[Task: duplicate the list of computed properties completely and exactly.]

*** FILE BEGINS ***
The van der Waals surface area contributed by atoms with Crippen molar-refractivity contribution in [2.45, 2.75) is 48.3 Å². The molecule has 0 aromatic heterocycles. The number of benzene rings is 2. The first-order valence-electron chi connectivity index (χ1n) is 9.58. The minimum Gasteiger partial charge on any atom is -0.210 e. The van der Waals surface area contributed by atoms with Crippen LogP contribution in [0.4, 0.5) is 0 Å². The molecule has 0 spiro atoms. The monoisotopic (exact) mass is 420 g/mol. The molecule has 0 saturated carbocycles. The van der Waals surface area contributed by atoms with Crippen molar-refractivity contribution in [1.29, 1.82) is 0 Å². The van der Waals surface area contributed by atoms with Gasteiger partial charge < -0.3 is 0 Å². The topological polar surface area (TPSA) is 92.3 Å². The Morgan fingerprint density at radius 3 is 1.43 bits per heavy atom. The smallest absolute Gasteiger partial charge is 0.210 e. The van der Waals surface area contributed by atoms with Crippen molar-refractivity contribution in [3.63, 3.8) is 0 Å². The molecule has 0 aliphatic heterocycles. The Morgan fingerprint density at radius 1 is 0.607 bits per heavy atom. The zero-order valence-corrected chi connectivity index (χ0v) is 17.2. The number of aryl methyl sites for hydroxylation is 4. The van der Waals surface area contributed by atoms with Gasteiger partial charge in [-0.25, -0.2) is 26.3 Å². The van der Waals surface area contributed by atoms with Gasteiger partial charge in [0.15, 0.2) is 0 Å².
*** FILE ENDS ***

The van der Waals surface area contributed by atoms with Crippen molar-refractivity contribution in [2.45, 2.75) is 48.3 Å². The molecule has 0 aromatic heterocycles. The number of benzene rings is 2. The first-order valence-electron chi connectivity index (χ1n) is 9.58. The minimum Gasteiger partial charge on any atom is -0.210 e. The van der Waals surface area contributed by atoms with Crippen LogP contribution in [0.4, 0.5) is 0 Å². The molecule has 0 spiro atoms. The monoisotopic (exact) mass is 420 g/mol. The molecule has 0 saturated carbocycles. The van der Waals surface area contributed by atoms with Crippen molar-refractivity contribution in [1.29, 1.82) is 0 Å². The van der Waals surface area contributed by atoms with Gasteiger partial charge < -0.3 is 0 Å². The topological polar surface area (TPSA) is 92.3 Å². The Morgan fingerprint density at radius 3 is 1.43 bits per heavy atom. The smallest absolute Gasteiger partial charge is 0.210 e. The van der Waals surface area contributed by atoms with Crippen molar-refractivity contribution in [3.63, 3.8) is 0 Å². The molecule has 0 aliphatic heterocycles. The Morgan fingerprint density at radius 1 is 0.607 bits per heavy atom. The zero-order valence-corrected chi connectivity index (χ0v) is 17.2. The number of aryl methyl sites for hydroxylation is 4. The van der Waals surface area contributed by atoms with Gasteiger partial charge in [-0.25, -0.2) is 26.3 Å². The van der Waals surface area contributed by atoms with Gasteiger partial charge in [0.15, 0.2) is 0 Å².